Understanding That You Can Consolidate Your Loan
One way that students can get out of student debt is to consolidate their loans, which can be consolidated into what they call a Direct Consolidation Loan. Keep in mind that a person can do this even if they have only one federal loan riding on your record. Consolidation can be a very great selection for getting out of student loan debt if you’re able to commit to the repayment plans in which consolidation requires. What a lot of students fail to check into is if they can tap into a consolidation plan.
For example, if a person has a Federal Family Education Loan or even a Perkins Loan, this will mean that they’re not eligible for Public Service Loan Forgiveness, but keep in mind that if they consolidate that into a Direct Consolidation Loan, therefore a person would be eligible. Please take into consideration that if a person has a Parent PLUS Loan and decide to consolidate it with other Direct Loans, they will lose access to most income-driven repayment plans on the entire consolidation (in which a person can do).
Did you know that Parent PLUS Loans are only eligible for the income-contingent repayment plan? Not only that, but a person will need to have a Direct Consolidation Loan first. Parent PLUS Loans are executed from most assistances which are provided by our federal government but keep in mind that if they consolidate these types of loans, they will become eligible for income-contingent repayment, as well Public Service Loan Forgiveness.
Please remember that to consolidate a federal student loan; a person will be asked to make three unpaid repeated on-time payments on the defaulted loan. What if they don’t want to make those three voluntary payments? Not to fear, they will still be able to consolidate your loans if they simply agree to enter an income-driven repayment plan. As a side note, a person will only be able to consolidate your loans once and below in a listing format; we are going to provide out that specific process.
Number One: To start, a person must apply online through www.studentloans.gov or transfer an application form and mail a finished copy to the Department of Education.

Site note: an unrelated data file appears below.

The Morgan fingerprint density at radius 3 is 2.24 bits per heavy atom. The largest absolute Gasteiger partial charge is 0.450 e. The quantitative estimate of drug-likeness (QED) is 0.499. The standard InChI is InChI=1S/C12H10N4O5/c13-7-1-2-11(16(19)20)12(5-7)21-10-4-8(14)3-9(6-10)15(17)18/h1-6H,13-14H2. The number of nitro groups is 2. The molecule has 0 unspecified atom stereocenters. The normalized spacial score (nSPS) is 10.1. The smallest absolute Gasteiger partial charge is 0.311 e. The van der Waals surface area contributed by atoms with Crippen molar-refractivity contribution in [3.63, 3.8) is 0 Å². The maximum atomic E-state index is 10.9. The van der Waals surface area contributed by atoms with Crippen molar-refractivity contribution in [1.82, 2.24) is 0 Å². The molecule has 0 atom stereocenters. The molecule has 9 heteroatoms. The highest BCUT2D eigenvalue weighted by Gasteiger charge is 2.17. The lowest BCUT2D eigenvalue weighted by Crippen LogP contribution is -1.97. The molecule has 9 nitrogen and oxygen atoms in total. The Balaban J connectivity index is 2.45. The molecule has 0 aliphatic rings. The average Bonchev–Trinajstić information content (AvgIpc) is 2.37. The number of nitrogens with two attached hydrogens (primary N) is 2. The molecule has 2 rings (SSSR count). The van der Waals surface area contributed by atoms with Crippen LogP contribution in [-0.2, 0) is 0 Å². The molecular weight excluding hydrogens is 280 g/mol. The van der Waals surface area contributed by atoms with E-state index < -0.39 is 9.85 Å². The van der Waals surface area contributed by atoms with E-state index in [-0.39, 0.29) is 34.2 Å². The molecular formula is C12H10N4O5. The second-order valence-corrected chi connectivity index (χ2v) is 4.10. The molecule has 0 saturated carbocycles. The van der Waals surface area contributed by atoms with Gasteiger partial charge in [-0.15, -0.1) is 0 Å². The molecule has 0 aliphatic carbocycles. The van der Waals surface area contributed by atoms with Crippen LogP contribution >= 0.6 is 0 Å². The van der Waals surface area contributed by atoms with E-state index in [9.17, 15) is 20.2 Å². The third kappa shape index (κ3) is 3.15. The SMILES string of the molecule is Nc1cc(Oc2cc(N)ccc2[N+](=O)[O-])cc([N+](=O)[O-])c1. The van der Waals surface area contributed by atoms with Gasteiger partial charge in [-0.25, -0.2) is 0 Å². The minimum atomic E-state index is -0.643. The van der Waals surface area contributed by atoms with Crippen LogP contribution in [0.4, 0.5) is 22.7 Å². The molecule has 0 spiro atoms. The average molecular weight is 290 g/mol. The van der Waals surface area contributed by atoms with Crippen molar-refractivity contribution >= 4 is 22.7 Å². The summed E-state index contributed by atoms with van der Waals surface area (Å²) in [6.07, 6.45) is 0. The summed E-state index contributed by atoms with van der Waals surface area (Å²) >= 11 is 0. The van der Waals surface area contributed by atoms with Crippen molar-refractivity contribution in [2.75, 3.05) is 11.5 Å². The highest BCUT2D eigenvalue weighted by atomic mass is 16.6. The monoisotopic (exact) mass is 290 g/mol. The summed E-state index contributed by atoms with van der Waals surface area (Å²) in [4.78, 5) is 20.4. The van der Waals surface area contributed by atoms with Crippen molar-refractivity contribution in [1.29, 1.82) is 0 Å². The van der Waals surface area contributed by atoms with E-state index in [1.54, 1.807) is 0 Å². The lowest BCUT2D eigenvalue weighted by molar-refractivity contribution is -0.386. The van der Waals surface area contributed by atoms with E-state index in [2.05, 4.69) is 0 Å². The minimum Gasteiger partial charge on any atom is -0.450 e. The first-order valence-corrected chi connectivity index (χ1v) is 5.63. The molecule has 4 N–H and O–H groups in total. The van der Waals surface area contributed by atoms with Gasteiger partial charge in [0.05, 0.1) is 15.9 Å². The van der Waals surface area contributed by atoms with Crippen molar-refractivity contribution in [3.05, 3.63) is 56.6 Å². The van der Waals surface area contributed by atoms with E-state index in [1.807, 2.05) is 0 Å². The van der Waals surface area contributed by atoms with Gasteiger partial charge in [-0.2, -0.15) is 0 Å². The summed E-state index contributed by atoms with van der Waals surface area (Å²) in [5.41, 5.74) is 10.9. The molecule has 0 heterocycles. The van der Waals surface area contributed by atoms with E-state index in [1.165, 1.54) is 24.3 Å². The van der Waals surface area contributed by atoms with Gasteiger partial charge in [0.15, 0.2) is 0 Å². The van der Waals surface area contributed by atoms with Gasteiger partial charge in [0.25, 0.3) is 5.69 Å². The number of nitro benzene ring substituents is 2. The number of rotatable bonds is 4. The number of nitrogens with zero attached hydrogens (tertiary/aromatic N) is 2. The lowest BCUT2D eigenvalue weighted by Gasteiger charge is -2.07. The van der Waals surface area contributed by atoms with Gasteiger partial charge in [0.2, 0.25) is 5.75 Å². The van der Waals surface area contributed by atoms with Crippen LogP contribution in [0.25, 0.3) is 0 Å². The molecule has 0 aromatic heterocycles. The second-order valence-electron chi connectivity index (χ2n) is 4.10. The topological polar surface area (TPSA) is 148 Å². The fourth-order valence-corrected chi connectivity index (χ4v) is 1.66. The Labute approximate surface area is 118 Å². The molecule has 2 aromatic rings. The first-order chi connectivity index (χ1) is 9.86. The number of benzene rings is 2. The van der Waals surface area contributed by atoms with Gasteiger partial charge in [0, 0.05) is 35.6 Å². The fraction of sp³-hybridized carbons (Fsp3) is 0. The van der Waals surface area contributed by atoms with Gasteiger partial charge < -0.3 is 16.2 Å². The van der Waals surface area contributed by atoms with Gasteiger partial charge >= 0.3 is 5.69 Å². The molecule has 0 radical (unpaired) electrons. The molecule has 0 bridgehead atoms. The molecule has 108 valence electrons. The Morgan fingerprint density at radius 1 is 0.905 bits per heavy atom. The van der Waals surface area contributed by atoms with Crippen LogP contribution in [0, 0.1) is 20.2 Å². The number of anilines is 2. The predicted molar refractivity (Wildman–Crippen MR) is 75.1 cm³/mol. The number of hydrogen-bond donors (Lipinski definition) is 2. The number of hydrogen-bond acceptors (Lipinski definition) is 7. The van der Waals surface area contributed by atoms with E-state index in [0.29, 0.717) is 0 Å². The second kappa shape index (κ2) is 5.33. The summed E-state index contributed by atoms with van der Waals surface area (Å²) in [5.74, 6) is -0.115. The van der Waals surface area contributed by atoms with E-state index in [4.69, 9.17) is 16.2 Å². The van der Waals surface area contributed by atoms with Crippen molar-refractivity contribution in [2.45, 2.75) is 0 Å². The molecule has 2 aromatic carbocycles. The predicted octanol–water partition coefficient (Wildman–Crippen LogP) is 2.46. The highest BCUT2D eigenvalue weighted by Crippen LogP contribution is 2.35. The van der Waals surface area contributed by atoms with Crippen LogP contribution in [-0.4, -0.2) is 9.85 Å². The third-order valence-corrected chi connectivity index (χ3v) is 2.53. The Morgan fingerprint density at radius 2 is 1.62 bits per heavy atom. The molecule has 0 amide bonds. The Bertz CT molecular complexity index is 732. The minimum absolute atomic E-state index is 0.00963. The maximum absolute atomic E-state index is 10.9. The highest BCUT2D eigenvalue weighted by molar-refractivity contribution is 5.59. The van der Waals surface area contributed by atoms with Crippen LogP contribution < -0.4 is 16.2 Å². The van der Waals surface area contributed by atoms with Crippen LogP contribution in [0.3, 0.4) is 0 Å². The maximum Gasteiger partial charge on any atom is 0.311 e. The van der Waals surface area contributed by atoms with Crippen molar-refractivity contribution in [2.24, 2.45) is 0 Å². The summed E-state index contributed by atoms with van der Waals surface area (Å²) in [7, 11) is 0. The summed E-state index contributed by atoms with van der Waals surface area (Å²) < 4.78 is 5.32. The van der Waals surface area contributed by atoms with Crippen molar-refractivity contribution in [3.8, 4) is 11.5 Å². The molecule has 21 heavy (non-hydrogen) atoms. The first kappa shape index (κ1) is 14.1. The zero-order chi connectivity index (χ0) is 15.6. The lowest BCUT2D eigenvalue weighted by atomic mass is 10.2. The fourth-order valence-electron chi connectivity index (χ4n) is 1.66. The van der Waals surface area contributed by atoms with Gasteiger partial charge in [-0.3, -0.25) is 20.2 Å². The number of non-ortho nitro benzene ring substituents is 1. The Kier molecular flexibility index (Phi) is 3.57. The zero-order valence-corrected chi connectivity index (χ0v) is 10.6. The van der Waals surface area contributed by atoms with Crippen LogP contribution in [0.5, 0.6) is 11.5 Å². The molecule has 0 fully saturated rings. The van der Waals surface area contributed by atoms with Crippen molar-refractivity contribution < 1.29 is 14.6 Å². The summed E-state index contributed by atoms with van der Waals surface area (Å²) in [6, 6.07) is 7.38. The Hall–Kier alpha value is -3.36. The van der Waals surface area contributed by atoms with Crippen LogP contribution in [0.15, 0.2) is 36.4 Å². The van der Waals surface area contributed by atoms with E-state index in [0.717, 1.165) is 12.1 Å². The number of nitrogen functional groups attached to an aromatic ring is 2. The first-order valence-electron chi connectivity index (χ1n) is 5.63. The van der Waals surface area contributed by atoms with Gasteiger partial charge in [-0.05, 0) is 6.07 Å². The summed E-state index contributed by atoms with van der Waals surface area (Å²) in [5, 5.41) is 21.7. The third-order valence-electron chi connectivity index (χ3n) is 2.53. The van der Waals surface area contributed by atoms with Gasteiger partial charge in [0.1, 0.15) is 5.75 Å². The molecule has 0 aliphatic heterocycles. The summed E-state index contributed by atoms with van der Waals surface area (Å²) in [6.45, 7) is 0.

Number Two: Once they have applied, the department will then mail you a thorough listing of all the loans that would be comprised in the consolidation and the repayment plan they have nominated. They will have fifteen days to evaluate and dispute any of the terms of your loan(s), counting what repayment plan you’re going to be placed in or interest rates. If they don’t contact the Department in that fifteen-day period, the agency will accept everything is correct and process the consolidation. While the department is putting all this data together, the agency will most likely demand that they make interest costs on the loans. If a person can’t afford the interest costs, they can apply for forbearance until they can inform the student to authorize their new consolidated loan sum amount.
Number Three: The collection costs related with their defaulted loan will likely be added to the principle of your new Direct Consolidation Loan, but legally the costs will not surpass more than 18.5% of the remaining principal and interest. For example, a defaulted loan of $8,500 plus $1,500 of accrued interest = $10,000. Fees of $1,850 can be added to the $10,000, and that would mean that the new consolidated loan amount would total $11,850.
Number Four: To qualify, a person will be asked to make three uninterrupted, as well rational and inexpensive monthly payments or agree to enter into income-contingent reimbursement or an Income-Based repayment strategy.
Now, after that initial process, all your loans will be rolled into one loan in regards of only having to pay one payment per month, and therefore a person can then begin to make their regular payments.